International Journal of Forestry Research

International Journal of Forestry Research / 2010 / Article

Research Article | Open Access

Volume 2010 |Article ID 658396 | https://doi.org/10.1155/2010/658396

Christine Ouinsavi, Nestor Sokpon, "Morphological Variation and Ecological Structure of Iroko (Milicia excelsa Welw. C.C. Berg) Populations across Different Biogeographical Zones in Benin", International Journal of Forestry Research, vol. 2010, Article ID 658396, 10 pages, 2010. https://doi.org/10.1155/2010/658396

Morphological Variation and Ecological Structure of Iroko (Milicia excelsa Welw. C.C. Berg) Populations across Different Biogeographical Zones in Benin

Academic Editor: Marc D. Abrams
Received17 Mar 2010
Revised07 Jun 2010
Accepted09 Jun 2010
Published26 Jul 2010

Abstract

Iroko (Milicia excelsa) is a commercially important timber tree species formerly known by local people in Benin. Because of the highly attractive technological properties of its wood and its multipurpose uses, the species was subjected to intensive human pressure. Apart from strong climate oscillation during the Pleistocene, human caused habitat fragmentation through continuous land clearing for agriculture, extensive forests exploitation and urbanization induced the occurrence of many isolated forest plots and trees species among which Milicia excelsa trees. As fragmentation was proved to have deleterious effects on genetic diversity within a species and its morphological structure, it was of interest to investigate the current demographic, morphological and genetic structure of M. excelsa before coming up with conservation strategies. In the current study, morphological variation and ecological structure of M. excelsa populations were assessed in Benin using transect sampling method and multivariate analyses including principal component, cluster and canonical discriminant analyses. On the basis of morphological parameters, M. excelsa individuals and populations were clustered into four and discrimination of groups indicated that most of variations were highly related to edaphic factors and annual rainfall. Erratic diameter distribution was found for many populations although most of them showed bell shaped diameter distribution.

1. Introduction

Since habitat destruction and fragmentation are the major causes of species extinction [1]; this is the greatest conservation crisis. Indeed, increasing human populations and attendant land-use intensification (e.g., cultivation, grazing, and urban development) resulted in the loss and subdivision of native habitats, increasing species extinction rates, and lowered species diversity within managed ecosystems. Previous to that or concomitantly, several strong climate oscillations which occurred during the Pliocene affected vegetation shape and species distribution all over the world. Indeed, the forest-savannah mosaic vegetation type observed in the Dahomey gap was reported by several authors as the result of mid-Holocene marine transgression, followed by drier and wetter climatic conditions successively [24]. This phenomenon could be referred to as natural habitat loss in terms of changes in landscape composition that might have caused a proportional loss of individuals from the landscape and to natural habitat fragmentation in terms of additional effects resulting from the configuration of habitat (reduction of habitat patch size and isolation of patches [5, 6]). Adaptation of a species to these variations may produce different morphological and physiological characteristics, resulting in the development of ecotypes. In addition, such fragmentation of natural plant communities can have deleterious effects on the genetic diversity within a species because there will be a decreasing in levels of gene flow, particularly over longer distances. The subsequent effects of genetic drift in small, isolated populations will lead to loss of diversity, leaving plants less able to adapt to changes in their environment and ultimately increasing the risk of extinction [7]. Indeed, many species faced extinction given the current rate of habitat loss and degradation [1, 8, 9].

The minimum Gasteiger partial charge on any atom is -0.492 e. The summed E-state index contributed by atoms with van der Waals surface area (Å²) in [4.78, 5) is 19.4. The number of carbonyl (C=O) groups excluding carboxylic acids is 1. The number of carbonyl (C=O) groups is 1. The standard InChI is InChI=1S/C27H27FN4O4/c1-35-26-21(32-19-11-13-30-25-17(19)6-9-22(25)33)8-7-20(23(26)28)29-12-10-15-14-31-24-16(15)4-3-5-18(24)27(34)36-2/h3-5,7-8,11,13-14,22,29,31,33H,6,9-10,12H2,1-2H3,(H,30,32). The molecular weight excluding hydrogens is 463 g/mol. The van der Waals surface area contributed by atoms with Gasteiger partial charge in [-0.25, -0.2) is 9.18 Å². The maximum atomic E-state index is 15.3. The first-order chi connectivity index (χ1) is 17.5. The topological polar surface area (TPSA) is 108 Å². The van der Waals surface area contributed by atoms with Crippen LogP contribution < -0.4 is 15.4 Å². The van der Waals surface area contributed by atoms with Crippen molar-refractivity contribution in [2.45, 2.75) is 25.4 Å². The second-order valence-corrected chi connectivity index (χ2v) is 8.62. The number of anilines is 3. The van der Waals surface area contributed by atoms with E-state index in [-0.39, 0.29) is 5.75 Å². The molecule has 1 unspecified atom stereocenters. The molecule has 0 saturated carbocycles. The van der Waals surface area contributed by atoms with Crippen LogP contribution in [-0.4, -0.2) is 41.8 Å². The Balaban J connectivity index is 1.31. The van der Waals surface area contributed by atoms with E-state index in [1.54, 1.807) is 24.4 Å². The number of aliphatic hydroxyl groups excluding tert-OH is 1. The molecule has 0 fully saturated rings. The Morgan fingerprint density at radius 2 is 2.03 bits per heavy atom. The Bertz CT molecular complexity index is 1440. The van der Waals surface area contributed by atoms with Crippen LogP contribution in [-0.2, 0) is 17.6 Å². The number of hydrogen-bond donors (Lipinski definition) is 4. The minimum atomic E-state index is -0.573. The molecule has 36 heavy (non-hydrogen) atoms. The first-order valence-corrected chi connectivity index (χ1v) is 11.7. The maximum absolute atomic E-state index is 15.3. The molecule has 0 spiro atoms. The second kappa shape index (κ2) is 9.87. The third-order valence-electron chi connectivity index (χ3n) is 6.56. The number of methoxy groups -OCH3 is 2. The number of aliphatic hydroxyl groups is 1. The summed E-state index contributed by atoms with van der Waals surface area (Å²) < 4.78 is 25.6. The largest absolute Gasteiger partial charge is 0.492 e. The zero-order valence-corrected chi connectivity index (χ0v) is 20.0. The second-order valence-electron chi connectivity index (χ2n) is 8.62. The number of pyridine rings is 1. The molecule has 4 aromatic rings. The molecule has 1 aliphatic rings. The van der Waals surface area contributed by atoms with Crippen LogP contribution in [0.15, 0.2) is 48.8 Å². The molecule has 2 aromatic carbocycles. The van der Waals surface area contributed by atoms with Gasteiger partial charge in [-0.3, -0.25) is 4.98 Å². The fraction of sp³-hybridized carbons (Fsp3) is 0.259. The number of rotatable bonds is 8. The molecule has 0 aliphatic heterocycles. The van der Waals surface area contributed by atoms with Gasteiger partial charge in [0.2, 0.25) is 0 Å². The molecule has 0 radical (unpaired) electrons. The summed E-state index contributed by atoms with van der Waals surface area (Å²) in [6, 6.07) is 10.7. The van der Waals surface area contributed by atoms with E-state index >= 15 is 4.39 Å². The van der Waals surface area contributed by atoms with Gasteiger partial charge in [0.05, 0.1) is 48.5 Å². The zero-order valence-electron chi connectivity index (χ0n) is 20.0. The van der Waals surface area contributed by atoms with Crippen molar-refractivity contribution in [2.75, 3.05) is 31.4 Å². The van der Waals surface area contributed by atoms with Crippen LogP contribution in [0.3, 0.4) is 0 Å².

Milicia excelsa (formerly Chlorophora excelsa) Welw C.C. Berg. commercially known as iroko, is from Moraceae family, Urticaceae order, Tracheophyta phylum, and planteae kingdom. It is a large deciduous tree up to 30–50 m height, with a diameter of 1.70–2 m, with high crown, umbrella-like and growing from a few thick branches.

Iroko is a hardwood tree of great socioeconomical and cultural importance in Sub-Saharan Africa. It is a dioecious species which occurs in a wide range of climatic and edaphic environment and adapts to various ecological conditions. In Benin, its natural range extends from the south to and from east to west of the country. The species has been submitted to its habitat destruction and fragmentation and human pressure through intensive logging and land-use practices. A recent study carried out on timber wood exploitation in Benin [10] revealed the almost nonexistence lumber of iroko in sawmills and wood markets. The remnant iroko trees are sparsely distributed across the landscape, either on farms and public places [11], or in sacred groves [1215], owing their existence to traditional ethnobotanic practices of conservation. Such a situation might have affected morphological structure of the populations.

This paper aims to assess ecological structure and morphological variation in Milicia excelsa populations in Benin.

2. Methods

2.1. Population Samples